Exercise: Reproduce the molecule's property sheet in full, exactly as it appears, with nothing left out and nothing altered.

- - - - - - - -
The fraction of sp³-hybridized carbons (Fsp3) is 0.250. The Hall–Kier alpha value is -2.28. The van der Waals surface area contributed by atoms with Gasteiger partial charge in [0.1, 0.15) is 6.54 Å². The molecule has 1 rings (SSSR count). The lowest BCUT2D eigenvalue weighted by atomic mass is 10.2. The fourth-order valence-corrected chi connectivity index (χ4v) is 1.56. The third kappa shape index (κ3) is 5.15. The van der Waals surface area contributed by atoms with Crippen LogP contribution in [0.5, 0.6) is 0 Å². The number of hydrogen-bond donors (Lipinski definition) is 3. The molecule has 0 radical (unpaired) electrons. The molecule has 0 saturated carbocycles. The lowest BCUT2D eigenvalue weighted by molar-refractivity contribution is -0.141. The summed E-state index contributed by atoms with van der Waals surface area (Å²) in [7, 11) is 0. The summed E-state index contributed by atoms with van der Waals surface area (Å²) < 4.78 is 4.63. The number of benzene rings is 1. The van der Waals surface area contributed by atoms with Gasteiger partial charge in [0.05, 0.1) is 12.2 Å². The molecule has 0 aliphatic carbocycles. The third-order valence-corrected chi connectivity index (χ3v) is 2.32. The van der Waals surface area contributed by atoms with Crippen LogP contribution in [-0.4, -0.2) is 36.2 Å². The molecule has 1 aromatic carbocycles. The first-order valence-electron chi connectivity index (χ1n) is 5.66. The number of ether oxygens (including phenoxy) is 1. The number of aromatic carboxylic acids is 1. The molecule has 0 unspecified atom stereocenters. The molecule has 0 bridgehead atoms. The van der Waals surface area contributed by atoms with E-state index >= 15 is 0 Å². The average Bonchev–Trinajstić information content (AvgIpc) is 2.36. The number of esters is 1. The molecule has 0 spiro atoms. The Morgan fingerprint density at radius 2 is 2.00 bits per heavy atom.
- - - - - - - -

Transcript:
The fraction of sp³-hybridized carbons (Fsp3) is 0.250. The Hall–Kier alpha value is -2.28. The van der Waals surface area contributed by atoms with Gasteiger partial charge in [0.1, 0.15) is 6.54 Å². The molecule has 1 rings (SSSR count). The lowest BCUT2D eigenvalue weighted by atomic mass is 10.2. The fourth-order valence-corrected chi connectivity index (χ4v) is 1.56. The third kappa shape index (κ3) is 5.15. The van der Waals surface area contributed by atoms with Crippen LogP contribution in [0.5, 0.6) is 0 Å². The number of hydrogen-bond donors (Lipinski definition) is 3. The molecule has 0 radical (unpaired) electrons. The molecule has 0 saturated carbocycles. The lowest BCUT2D eigenvalue weighted by molar-refractivity contribution is -0.141. The summed E-state index contributed by atoms with van der Waals surface area (Å²) in [7, 11) is 0. The summed E-state index contributed by atoms with van der Waals surface area (Å²) < 4.78 is 4.63. The number of benzene rings is 1. The van der Waals surface area contributed by atoms with Gasteiger partial charge in [0.05, 0.1) is 12.2 Å². The molecule has 0 aliphatic carbocycles. The third-order valence-corrected chi connectivity index (χ3v) is 2.32. The van der Waals surface area contributed by atoms with Crippen LogP contribution in [-0.4, -0.2) is 36.2 Å². The molecule has 1 aromatic carbocycles. The first-order valence-electron chi connectivity index (χ1n) is 5.66. The number of ether oxygens (including phenoxy) is 1. The number of aromatic carboxylic acids is 1. The molecule has 0 unspecified atom stereocenters. The molecule has 0 bridgehead atoms. The van der Waals surface area contributed by atoms with E-state index >= 15 is 0 Å². The average Bonchev–Trinajstić information content (AvgIpc) is 2.36. The number of esters is 1. The molecule has 0 spiro atoms. The Morgan fingerprint density at radius 2 is 2.00 bits per heavy atom.